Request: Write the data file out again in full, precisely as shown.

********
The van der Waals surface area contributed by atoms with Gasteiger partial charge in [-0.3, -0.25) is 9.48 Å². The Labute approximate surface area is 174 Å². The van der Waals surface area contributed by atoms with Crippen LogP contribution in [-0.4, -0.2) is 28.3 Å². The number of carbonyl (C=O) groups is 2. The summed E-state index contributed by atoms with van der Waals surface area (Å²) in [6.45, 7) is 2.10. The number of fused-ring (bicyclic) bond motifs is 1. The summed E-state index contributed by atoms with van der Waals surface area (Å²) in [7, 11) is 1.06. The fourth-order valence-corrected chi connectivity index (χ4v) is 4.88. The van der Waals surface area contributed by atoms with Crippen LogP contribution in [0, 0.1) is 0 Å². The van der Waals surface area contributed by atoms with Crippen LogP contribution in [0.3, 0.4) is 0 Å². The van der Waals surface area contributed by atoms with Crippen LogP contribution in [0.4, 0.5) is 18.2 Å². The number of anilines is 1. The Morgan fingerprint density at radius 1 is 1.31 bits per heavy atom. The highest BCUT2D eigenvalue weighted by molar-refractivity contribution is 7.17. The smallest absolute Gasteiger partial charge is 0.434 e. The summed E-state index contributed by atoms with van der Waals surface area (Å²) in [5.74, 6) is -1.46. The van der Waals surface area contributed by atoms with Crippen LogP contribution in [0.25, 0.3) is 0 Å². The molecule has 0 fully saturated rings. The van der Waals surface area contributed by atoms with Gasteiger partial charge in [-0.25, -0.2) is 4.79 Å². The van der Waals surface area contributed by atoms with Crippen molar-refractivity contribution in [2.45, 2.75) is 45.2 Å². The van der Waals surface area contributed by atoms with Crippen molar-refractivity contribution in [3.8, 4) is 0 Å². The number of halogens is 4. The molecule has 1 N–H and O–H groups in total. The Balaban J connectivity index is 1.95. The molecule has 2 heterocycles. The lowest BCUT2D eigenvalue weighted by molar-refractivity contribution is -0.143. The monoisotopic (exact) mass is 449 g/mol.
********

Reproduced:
The van der Waals surface area contributed by atoms with Gasteiger partial charge in [-0.3, -0.25) is 9.48 Å². The Labute approximate surface area is 174 Å². The van der Waals surface area contributed by atoms with Crippen LogP contribution in [-0.4, -0.2) is 28.3 Å². The number of carbonyl (C=O) groups is 2. The summed E-state index contributed by atoms with van der Waals surface area (Å²) in [6.45, 7) is 2.10. The number of fused-ring (bicyclic) bond motifs is 1. The summed E-state index contributed by atoms with van der Waals surface area (Å²) in [7, 11) is 1.06. The fourth-order valence-corrected chi connectivity index (χ4v) is 4.88. The van der Waals surface area contributed by atoms with Crippen LogP contribution in [0, 0.1) is 0 Å². The van der Waals surface area contributed by atoms with Crippen LogP contribution in [0.3, 0.4) is 0 Å². The van der Waals surface area contributed by atoms with Crippen LogP contribution in [0.4, 0.5) is 18.2 Å². The number of anilines is 1. The Morgan fingerprint density at radius 1 is 1.31 bits per heavy atom. The highest BCUT2D eigenvalue weighted by molar-refractivity contribution is 7.17. The smallest absolute Gasteiger partial charge is 0.434 e. The summed E-state index contributed by atoms with van der Waals surface area (Å²) in [5.74, 6) is -1.46. The van der Waals surface area contributed by atoms with Crippen LogP contribution in [0.25, 0.3) is 0 Å². The molecule has 0 fully saturated rings. The van der Waals surface area contributed by atoms with Gasteiger partial charge in [-0.25, -0.2) is 4.79 Å². The van der Waals surface area contributed by atoms with Crippen molar-refractivity contribution in [2.45, 2.75) is 45.2 Å². The van der Waals surface area contributed by atoms with Crippen molar-refractivity contribution in [3.8, 4) is 0 Å². The number of halogens is 4. The molecule has 1 N–H and O–H groups in total. The Balaban J connectivity index is 1.95. The molecule has 2 heterocycles. The lowest BCUT2D eigenvalue weighted by molar-refractivity contribution is -0.143. The monoisotopic (exact) mass is 449 g/mol.